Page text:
Let’s look at this more thoroughly. Luckily, I tend to write pretty quickly if I know what I want to write about. So, let’s say that it takes me even 10 minutes to write an article, which this one is probably taking me. To find 3 images their way might take me 15 minutes. To find links might take me 30 minutes. I know the coding part of subtitles but I’d have to figure out where to put subtitles, which means I’d have to be prepared to rewrite some of my copy to match up with them.

This would mean that, if I got paid, I was earning, if I’m lucky, about $12 or $13 an hour. Since this type of writing isn’t the kind where you could possibly pound out 5 articles a day, and since those articles would take time to put together, you end up basically having to work at least 12 or 13 hours a day.

How do you get there? Because writing isn’t just “writing”. You have to come up with an idea, maybe do some research (after all, even if we know our topics we don’t know it all…), rest, eat… rinse and repeat. All that and you could be turned down; ouch!

So, that’s writing for others. What if you’re writing for yourself? I’ve been reading a lot of articles lately by people saying we all should be trying to write these mega posts. Many of those articles are recommending some of the same stuff I mentioned above, only they’re looking for articles of at least 3,000 words; ooooo, I’m dyin’! lol

How many of you feel like you have that kind of time all the time? I mean, writing can be hard enough for some of you; are you willing to go through all that other stuff? Well, maybe if you’re writing only one article a week and don’t have anything else to do, and you’re actually making a living off your blogging it’s possible.

But in general… oy!

Maybe I’m crazy so I’ll ask you your thoughts on all of this. Meanwhile, I’d like to share this little video I did where, believe it or not, I compare Kool Aid to long posts. I know you’re gonna want to see this. 🙂



14 thoughts on “Writing Styles For Others – Subtitles, H Tags, Etc…”

  1. $60-150, minimum.

    Unless you’re bored. $20 is chump change.

    Now, having said that, “H tags” are simply HEADINGS and subheadings. For SEO purposes, the title should be H1 (and you should only have one H1 on a page – which would be kind of silly in a printed book, because you’d use just a Title style and have your headings – well, like an outline, and have as many as you need of each, but no more. So…whatever. YOU have headings here, whether you meant to or not; each of your steps could be formatted with an “H tag.”

    Back to #1 – THREE subtitles? Are they nuts, or are they looking for a choice?

    #3 – just hunting for the proper images and ensuring that they are licensed and may be legally used is more work than I’m willing to do for someone else for $20.

    #4 – “Authority Links” is just another way of saying “cite your sources,” right? Yeah, anyone who’s ever written for a professional law journal knows that even famous lawyers are expected to cite their sources. I wouldn’t object to this one. Unless it’s clearly an opinion piece and I am an ACKNOWLEDGED authority in my field. (I like links. Images are a bigger challenge.)

    Go to Fiverr. Hire someone overseas to do it all for $5 or $10. Check the legitimacy of those images and links, clean up the spelling and grammar, and throw it at the wall, see if it sticks. Or buy up some of those PLR thingies…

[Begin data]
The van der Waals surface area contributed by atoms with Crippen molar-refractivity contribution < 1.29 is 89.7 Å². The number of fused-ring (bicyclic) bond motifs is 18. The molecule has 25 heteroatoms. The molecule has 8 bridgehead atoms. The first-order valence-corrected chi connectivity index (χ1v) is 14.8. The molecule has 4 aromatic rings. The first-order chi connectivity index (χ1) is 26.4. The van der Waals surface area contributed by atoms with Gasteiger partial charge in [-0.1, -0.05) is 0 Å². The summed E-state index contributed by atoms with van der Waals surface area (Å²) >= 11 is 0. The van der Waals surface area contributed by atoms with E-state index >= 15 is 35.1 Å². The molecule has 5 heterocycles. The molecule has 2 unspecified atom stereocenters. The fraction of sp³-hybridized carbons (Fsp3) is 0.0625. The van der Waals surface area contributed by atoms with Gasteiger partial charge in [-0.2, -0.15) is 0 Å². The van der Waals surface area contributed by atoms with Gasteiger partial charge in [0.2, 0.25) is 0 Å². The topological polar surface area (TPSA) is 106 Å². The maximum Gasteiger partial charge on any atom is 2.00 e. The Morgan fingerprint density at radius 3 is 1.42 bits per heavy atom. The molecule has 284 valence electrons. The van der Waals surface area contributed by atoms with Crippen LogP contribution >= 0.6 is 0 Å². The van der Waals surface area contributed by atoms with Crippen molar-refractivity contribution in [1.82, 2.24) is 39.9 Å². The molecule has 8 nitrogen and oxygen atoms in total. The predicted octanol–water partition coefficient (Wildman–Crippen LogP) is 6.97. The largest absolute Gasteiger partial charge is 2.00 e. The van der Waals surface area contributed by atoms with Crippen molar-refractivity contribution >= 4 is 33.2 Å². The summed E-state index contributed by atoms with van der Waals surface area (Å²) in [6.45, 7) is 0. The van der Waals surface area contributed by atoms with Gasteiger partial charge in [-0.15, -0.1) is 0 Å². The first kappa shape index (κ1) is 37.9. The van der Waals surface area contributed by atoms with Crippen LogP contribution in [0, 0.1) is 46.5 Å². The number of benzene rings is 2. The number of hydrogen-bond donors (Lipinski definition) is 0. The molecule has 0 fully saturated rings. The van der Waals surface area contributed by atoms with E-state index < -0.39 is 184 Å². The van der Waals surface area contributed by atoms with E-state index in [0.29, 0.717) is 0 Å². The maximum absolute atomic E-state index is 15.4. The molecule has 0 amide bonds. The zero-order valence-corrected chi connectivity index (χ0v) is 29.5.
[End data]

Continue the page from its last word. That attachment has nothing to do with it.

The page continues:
I’m kidding, of course. This sort of thing could leave a writer feeling less than valued – as if people didn’t care if they were able to eat or keep a roof over their heads.

    1. LOL! You’re so crazy!

      The links thing is an interesting piece. If you’re writing about something you have to research and you’re using the internet, then I agree. If you’re writing about something you don’t have to research, links become problematic. What I did a couple of times back then was write something on one of my sites and then link to it as the authority, which I was. lol

      The thing about the H tags is that most people have no idea what they are. I tend to believe that’s not writing, it’s background formatting. To make that a requirement of a writer is idiotic. I understand how time consuming it might be for someone to have to do that for lots of articles, but those folks are actually getting paid and probably insurance, whether the writer is or not.

      It all definitely devalues writers; I hate that the most.

  2. I have to disagree with you, still, on those “H tags.” True, presented that way, a lot of writers don’t know. But headings – and, believe it or not, HTML – are not “formatting” so much as they are structuring. I control how headings appear on my blog through STYLE tags or CSS. That’s formatting: typeface, font size, color, weight, etc. I could make my headings big and bold, or force them to look exactly like the body text. HTML was never meant to be “formatting.” It tells you what’s a title, a heading, a paragraph, a link, an email address, etc. And most writers don’t know much about HTML, so they tend to THINK of it as formatting, but that is a corruption of its true purpose and, I believe, how we got saddled with XML. 🙂 (Actually, GML, SGML, and XML came first – HTML was more of a user-friendly little subset, if you want to get totally geeky about it. The others are more complex – and allow far less formatting.)

    Anyway, structure has everything to do with writing, and headings are a standard convention when doing non-fiction writing.

    As for citing sources, I am on a number of political and “cause” related mailing lists. I have unsubscribed from a few simply because they failed to cite sources and expected me to take their word for it. I do think they are “authorities” in their field, but adding supporting documentation for their assertions – especially when asking me to take some action or other on them – is a courtesy and adds to their overall credibility.